Figure 4. Endothelial cell adherence of B. henselae expressing truncated BadA stalk mutants. A. HUVECs were infected with B. henselae wild type, B. henselae badA- and B. henselae badA- expressing BadA HN23, BadA HN2F12, BadA F12 or BadA N23. Adherent bacteria were labelled by Cy2-conjugated mouse anti-B. henselae antibodies (green signal); filamentous actin was stained with TRITC-labelled phalloidin (red signal). Note the endothelial cell adherence of B. henselae wild type, B. henselae badA-/pHN23, B. henselae badA-/pHN2F12 and B. henselae badA-/pF12 which is not detectable for B. henselae badA- and B. henselae badA-/pN23. Scale bar: 47 µm. B. Bacterial adherence was quantified by counting adherent bacteria per cell on 100 individual endothelial cells. *Significant difference between B. henselae wild type and B. henselae badA- (P ≤ 0.01); **significant difference between B. henselae badA- and B. henselae badA-/pHN23, B. henselae badA-/pHN2F12 and B. henselae badA-/pF12 (P ≤ 0.01).

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Induction of VEGF secretion by B. henselae BadA stalk mutants

The B. henselae-induced proangiogenic host cell response is due to a BadA-dependent activation of HIF-1 resulting in the secretion of proangiogenic cytokines like VEGF (Riess et al., 2004; Kempf et al., 2005). To verify whether the BadA stalk is involved in the secretion of VEGF, HeLa-229 cells were infected with B. henselae stalk mutants and VEGF levels were quantified from cell culture supernatants 24 h after infection by elisa. B. henselae wild type and B. henselae badA-/pHN23 but not B. henselae badA- triggered the secretion of VEGF, as described earlier, and these strains served as robust internal controls (see Fig. 5). B. henselae badA-/pHN2F12 and B. henselae badA-/pF12 but not B. henselae badA-/pN23 triggered the secretion of VEGF, indicating that both the BadA head and the stalk are involved in the angiogenic reprogramming of host cells.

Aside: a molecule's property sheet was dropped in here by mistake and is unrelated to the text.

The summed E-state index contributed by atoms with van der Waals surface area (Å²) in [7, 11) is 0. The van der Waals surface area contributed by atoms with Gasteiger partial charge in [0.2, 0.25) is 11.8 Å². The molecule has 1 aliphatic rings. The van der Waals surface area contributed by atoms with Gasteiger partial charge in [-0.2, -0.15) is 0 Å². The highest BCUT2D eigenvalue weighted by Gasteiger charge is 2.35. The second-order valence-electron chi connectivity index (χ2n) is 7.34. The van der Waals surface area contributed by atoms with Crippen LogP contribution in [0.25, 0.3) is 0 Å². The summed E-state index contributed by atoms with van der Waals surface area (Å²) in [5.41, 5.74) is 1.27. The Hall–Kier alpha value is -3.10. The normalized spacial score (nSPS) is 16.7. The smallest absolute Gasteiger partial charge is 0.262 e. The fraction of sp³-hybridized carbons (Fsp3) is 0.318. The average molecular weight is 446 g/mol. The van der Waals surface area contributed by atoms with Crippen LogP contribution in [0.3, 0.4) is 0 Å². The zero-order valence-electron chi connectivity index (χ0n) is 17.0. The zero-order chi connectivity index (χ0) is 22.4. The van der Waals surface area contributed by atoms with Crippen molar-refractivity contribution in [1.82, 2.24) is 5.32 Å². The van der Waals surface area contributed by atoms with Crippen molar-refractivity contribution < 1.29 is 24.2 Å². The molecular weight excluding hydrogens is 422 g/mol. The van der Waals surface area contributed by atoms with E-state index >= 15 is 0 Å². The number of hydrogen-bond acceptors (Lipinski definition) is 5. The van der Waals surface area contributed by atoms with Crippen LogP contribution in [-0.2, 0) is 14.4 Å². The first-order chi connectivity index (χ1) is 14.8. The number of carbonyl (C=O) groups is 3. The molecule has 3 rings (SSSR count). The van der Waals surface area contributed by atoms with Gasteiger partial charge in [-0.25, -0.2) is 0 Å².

image

Figure 5. Secretion of the proangiogenic cytokine VEGF after infection with B. henselae expressing BadA stalk mutants. VEGF secretion upon infection of HeLa-229 cells was quantified by analysing supernatants 24 h after infection. *Significant difference between B. henselae wild type and B. henselae badA- infected cells (P < 0.01); **Significant difference between B. henselae badA- and B. henselae badA-/pHN23, B. henselae badA-/pHN2F12 and B. henselae badA-/pF12 infected cells (P < 0.01). Negative control: non-infected cells; positive control: desferrioxamin (DFO; 200 µM).

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Collagen-binding capability of B. henselae does not correlate with BadA stalk length under dynamic flow conditions

In vivo, interaction of bacteria with ECM components or host cells often occur under dynamic conditions (e.g. in the bloodstream) and bacterial binding is influenced by continuous shear stress (Mairey et al., 2006; Mikaty et al., 2009). To determine whether the length of the stalk (in the presence of the head domain) influences the ability of B. henselae to bind to collagen under dynamic conditions, we used a recently established flow chamber system (Müller et al., 2011) and compared the degree of binding of B. henselae wild type (total length: ∼ 240 nm), B. henselae badA-/pHN2F12 (total length: ∼ 40 nm), B. henselae badA-/pHN23 (total length: ∼ 24 nm) with that of B. henselae badA- (negative control). Bacterial suspensions containing a defined amount of the particular B. henselae strains were pumped under constant flow conditions (shear stress: 1.0 dyne cm−2) through collagen-G-coated flow chambers (see Fig. 6A). After 15 min, adherent bacteria were stained with DAPI and visualized by CLSM. In these assays, the B. henselae BadA stalk mutants demonstrated a significantly higher adherence to collagen than B. henselae badA- (see Fig. 6B). Remarkably, differences in the amount of bound B. henselae BadA stalk mutants of different lengths did not appear. This observation suggests that the length of the stalk does not play a crucial role in the collagen binding of BadA under shear-stress conditions and that the binding capability of the head on its own is strong enough to mediate collagen adherence in the dynamic flow model.

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Figure 6. Stalk length-dependent adherence of B. henselae expressing BadA stalk mutants to collagen under dynamic flow conditions. A. Schematic picture of the experimental setting. Collagen-G-coated multichannel slides were exposed to 1.0 × 108 bacteria per millilitre under constant flow conditions for 15 min (shear stress 1 dyne cm−2). B. Adherent bacteria were stained with DAPI and analysed by CLSM. Scale bar: 47 µm.

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Discussion